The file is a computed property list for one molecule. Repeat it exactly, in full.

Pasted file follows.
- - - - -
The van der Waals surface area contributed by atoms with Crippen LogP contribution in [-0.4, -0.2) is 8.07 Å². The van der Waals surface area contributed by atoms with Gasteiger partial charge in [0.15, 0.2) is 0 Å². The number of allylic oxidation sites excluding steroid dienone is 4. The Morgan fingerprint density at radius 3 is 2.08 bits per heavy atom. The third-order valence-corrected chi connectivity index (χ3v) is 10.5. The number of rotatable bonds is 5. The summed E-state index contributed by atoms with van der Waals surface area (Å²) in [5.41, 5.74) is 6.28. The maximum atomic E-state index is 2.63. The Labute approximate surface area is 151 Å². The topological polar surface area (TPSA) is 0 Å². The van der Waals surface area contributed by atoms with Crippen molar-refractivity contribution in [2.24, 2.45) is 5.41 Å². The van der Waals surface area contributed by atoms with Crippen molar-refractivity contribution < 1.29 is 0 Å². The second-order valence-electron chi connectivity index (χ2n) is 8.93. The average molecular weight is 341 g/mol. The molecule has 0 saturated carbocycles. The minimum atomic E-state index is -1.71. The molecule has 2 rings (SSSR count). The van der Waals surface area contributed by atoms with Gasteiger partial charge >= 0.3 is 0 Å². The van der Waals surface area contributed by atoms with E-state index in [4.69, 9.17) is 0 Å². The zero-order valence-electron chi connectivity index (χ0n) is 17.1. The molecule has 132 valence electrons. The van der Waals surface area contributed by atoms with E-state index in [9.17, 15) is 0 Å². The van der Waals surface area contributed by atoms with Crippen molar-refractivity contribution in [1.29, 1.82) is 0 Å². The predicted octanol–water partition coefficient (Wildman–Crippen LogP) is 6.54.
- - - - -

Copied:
The van der Waals surface area contributed by atoms with Crippen LogP contribution in [-0.4, -0.2) is 8.07 Å². The van der Waals surface area contributed by atoms with Gasteiger partial charge in [0.15, 0.2) is 0 Å². The number of allylic oxidation sites excluding steroid dienone is 4. The Morgan fingerprint density at radius 3 is 2.08 bits per heavy atom. The third-order valence-corrected chi connectivity index (χ3v) is 10.5. The number of rotatable bonds is 5. The summed E-state index contributed by atoms with van der Waals surface area (Å²) in [5.41, 5.74) is 6.28. The maximum atomic E-state index is 2.63. The Labute approximate surface area is 151 Å². The topological polar surface area (TPSA) is 0 Å². The van der Waals surface area contributed by atoms with Crippen molar-refractivity contribution in [2.24, 2.45) is 5.41 Å². The van der Waals surface area contributed by atoms with Crippen molar-refractivity contribution < 1.29 is 0 Å². The second-order valence-electron chi connectivity index (χ2n) is 8.93. The average molecular weight is 341 g/mol. The molecule has 0 saturated carbocycles. The minimum atomic E-state index is -1.71. The molecule has 2 rings (SSSR count). The van der Waals surface area contributed by atoms with Gasteiger partial charge >= 0.3 is 0 Å². The van der Waals surface area contributed by atoms with E-state index in [4.69, 9.17) is 0 Å². The zero-order valence-electron chi connectivity index (χ0n) is 17.1. The molecule has 132 valence electrons. The van der Waals surface area contributed by atoms with E-state index in [9.17, 15) is 0 Å². The van der Waals surface area contributed by atoms with Crippen molar-refractivity contribution in [1.29, 1.82) is 0 Å². The predicted octanol–water partition coefficient (Wildman–Crippen LogP) is 6.54.